In the book In Search of Ireland the author, H. V. Morton, quotes a man from Killarney as saying, “We Irish, we’re an aggressive, superstitious lot an’ we’re blamed for many things.”
Anyone familiar with the Irish riots in the early days of railway building in the province might agree that some Irishmen are indeed aggressive. And superstitious as well, given the large body of Irish folklore about fairies and leprechauns.
You might even agree that in the past two or three hundred years the Irish can be “blamed for many things.” Lately, I read, for example, that without stretching facts much, one can blame the Irish for the popularity of Halloween in some parts of the world. A recent article in a religious publication, an article tracing the pagan roots of Halloween, said in effect that the Irish were responsible for the rapidly growing popularity of the event in Europe.
“Following the potato famine in the 19th century,” the article reads, “Irish immigrants took Halloween and its customs to the United States. From there it has returned to Europe in the past few years.”
The article went on to say that the growing popularity of Halloween in countries such as France is “not viewed favorably by all.” In France, Halloween is being attacked as a custom with pagan roots that presents a danger to established religions. An editorial in the newspaper Le Monde said that “Halloween, which coincides with All Saints’ Day and All Souls’ Day (November 1 and 2) and could even replace them, is making shopkeepers happy and panicking churchmen.”
What prompted the anti-Halloween article in the church publication is the recent upsurge in popularity of this event in Europe. “Formerly viewed as an American holiday, the article said, “Halloween has spread around the world, becoming popular with both children and adults.”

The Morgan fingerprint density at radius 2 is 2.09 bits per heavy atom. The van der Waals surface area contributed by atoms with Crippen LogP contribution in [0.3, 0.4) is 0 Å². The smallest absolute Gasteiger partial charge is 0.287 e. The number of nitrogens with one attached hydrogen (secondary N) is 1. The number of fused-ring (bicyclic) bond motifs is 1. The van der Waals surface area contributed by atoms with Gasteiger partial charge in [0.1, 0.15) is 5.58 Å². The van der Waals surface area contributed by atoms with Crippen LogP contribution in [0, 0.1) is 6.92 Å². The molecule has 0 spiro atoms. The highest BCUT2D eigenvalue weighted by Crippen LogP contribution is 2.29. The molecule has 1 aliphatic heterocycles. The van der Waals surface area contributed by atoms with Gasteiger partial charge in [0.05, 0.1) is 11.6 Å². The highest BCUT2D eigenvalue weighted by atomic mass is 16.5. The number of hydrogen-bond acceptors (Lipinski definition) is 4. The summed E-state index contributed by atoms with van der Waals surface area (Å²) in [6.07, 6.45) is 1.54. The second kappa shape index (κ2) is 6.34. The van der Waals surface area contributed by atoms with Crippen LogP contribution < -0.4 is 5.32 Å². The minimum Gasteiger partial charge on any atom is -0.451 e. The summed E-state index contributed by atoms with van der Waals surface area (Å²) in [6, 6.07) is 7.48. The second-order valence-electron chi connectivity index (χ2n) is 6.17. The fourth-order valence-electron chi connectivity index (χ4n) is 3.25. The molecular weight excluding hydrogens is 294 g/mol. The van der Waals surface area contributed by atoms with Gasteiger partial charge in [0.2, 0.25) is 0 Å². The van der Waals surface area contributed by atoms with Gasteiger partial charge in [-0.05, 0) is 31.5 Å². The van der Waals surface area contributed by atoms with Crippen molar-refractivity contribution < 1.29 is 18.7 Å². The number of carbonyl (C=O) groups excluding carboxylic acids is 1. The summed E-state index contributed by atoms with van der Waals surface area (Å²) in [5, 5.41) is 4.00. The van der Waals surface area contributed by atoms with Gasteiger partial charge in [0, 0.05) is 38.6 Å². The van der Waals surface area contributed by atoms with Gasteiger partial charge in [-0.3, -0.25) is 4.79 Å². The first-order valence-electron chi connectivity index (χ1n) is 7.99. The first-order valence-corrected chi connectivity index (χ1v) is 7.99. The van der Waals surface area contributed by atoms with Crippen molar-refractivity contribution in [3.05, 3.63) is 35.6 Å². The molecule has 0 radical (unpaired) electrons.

France has wholeheartedly embraced Halloween, said the article, and nearly one-third of French households celebrated the event last year. In Italy, Halloween is described in the article as “a current fad… a boom that is sweeping the country. From Germany, the article quotes a leading newspaper which states that more German citizens than ever before do not want to miss out on the gruesome fun of Halloween. Halloween has established a foothold in Japan as well where “pumpkin parades with thousands of participants have been held in Tokyo.”
And yes, the Irish apparently started it all.
Halloween’s roots go back before Christianity, to the era when ancient Celts inhabited Ireland and Britain. The Celts divided the year into two seasons, the dark winter months and the light summer months. On the full moon nearest November 1 the Celts celebrated the festival of Samhain, meaning summer’s end. During this festival, the Celts believed that the veil between the human and supernatural world parted and both good and evil spirits roamed the world.
It is said that it was Irish monks who, weary of fighting pagan customs, combined celebrations such as the festival of Samhain into church festivities. This may explain why Halloween remained with the common people in Ireland as a harmless custom. And why when the great wave of Irish immigrants arrived here, Halloween came to Canada and the United States.